McIntosh

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Company Profile[edit]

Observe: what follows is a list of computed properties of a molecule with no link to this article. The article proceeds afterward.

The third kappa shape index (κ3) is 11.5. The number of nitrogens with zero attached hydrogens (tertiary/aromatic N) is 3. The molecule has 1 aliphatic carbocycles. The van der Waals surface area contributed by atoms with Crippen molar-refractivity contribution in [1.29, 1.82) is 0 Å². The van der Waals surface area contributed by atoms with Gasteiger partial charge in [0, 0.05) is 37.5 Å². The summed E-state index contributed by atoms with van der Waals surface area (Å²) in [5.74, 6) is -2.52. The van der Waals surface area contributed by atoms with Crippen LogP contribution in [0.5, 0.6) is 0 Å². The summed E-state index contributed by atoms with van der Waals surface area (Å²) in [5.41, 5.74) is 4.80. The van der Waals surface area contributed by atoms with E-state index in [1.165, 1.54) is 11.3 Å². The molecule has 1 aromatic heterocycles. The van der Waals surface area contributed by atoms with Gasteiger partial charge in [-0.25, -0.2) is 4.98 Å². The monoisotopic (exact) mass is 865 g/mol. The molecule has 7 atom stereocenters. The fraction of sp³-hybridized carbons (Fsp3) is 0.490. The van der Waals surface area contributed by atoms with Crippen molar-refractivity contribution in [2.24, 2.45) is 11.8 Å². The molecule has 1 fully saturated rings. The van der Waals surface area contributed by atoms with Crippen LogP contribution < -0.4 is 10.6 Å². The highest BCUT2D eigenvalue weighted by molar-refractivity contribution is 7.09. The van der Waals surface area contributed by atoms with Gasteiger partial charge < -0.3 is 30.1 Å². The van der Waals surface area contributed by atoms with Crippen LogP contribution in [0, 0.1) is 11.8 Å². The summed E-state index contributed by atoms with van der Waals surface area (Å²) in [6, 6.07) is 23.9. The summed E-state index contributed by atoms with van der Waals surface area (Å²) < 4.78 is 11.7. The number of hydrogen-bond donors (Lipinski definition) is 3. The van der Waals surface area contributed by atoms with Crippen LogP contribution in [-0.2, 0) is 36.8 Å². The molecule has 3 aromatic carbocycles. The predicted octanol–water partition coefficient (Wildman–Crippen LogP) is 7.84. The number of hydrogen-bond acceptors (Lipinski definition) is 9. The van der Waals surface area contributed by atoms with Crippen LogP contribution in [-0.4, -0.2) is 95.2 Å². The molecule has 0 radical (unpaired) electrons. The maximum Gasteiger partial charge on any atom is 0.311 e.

Frank H. McIntosh was born in Omaha, Nebraska in 1906 and lived to be 83 years old. McIntosh was an extremely musical person. He turned down a scholarship to study music; he was much more interested in the technology of music reproduction. McIntosh studied mathematics and radio engineering, wrote columns on radio engineering for various newspapers, and became an editor for Popular Mechanics magazine. The McIntosh company story began in the mid-1940s. Frank H. McIntosh had a consulting firm in Washington in 1945. The job was to test and procure high quality technical equipment for radio and TV stations. He demanded high power combined with low distortion from the suppliers of this equipment. Many amplifiers did not meet the requirements. This was the impetus for Frank McIntosh to develop his own hi-fi amplifiers. The quality of the amplifiers he later produced not only exceeded the demands placed on them, but also the industry standard valid at the time. In 1946 McIntosh hired Gordon Gow as an assistant to produce an amplifier with an extraordinary performance and to set the standard for the audio industry. The result was the McIntosh 50W-1 power amplifier (50 watts sine wave at a frequency response of 20 to 20,000 Hz with less than 0.3% distortion). It incorporated McIntosh's first patented circuit (patented 1949), the Unity Coupled Circuit circuit. This technology is still in use today. McIntosh Laboratory Inc. was founded in 1949 with Frank McIntosh as president and Gordon Gow as vice president. Other employees included Maurice Painchaud, in charge of quality control, and Sidney A. Corderman in research and development. The economy of the 1950s was positively influenced by the commercial use of TV and music playback, among other things. McIntosh quickly found its way into the burgeoning hi-fi market. In 1950 Gordon Gow became Executive Vice President and the McIntosh company produced the first preamplifier, the McIntosh AE-1. McIntosh launched the A116 power amplifier and the C108 preamplifier. 1952 McIntosh`s first loudspeaker system F100. 1953 the power amplifier MC30 and the preamplifier C4 followed. In 1956, due to the growth of the company, it was necessary to expand. The company moved to its present location: 2 Chambers Street, Binghamton, NY. Production progressed and in 1957 McIntosh's first tuner, the McIntosh MR55 FM/MW tuner, was released. The 60's were marked by innovation and all McIntosh equipment got the famous front panel lighting which made McIntosh hi-fi equipment unmistakable. This design was very popular with buyers and has been retained ever since. It is said that Gordon Gow suggested the look of the front panel and, after designing it, applied the McIntosh signature gold letters in ink. The FM Multipath display unit MI-2 was the first unit with an all-glass front panel. In 1962 McIntosh and Dave O'Brien began their collaboration. McIntosh loudspeaker production began in 1967. Highlights of the 60's decade were the introduction of the first stereo power amplifier McIntosh MC240, the first tuner preamplifier with the Panloc mounting system, McIntosh MX110, the tuners MR67 and MR71, the first pure transistor product: the preamplifier McIntosh C24, the first transistor power amplifiers, MC250, MC2100, MC2505 and MC2105, the first transistor tuner preamplifier, the MX112 as well as McIntosh's first receiver, the McIntosh MAC1500. At the Woodstock Music Festival in 1969 several McIntosh amplifiers were used (Mark Levinson also equipped the festival with his amplifiers). It is more than likely that Mc Intosh and Levinson met on this occasion. 1970 the first models of the McIntosh loudspeaker range: ML1, ML2 and ML4. The tuner McIntosh MR78 was introduced in 1972 and is now famous as a timeless classic. McIntosh got another patent for the circuit design of the tuner in the same year. McIntosh received further patents for loudspeaker and equalizer systems as well as for the Power Guard® circuit. In 1973 Frank McIntosh decided to launch a separate line of receivers under the name Stereotech, a so-called low budget series which should not be sold under the McIntosh name. The first VHF / MW stereo receiver was the Stereotech 1200, power 2 x 50 watts at 8 ohms. In 1975 the models 1230 and 1270 followed, designed by McIntosh and built by FEC, Foster Electric Company, in Japan. However, there was no economic success and so the production was already discontinued in 1976.

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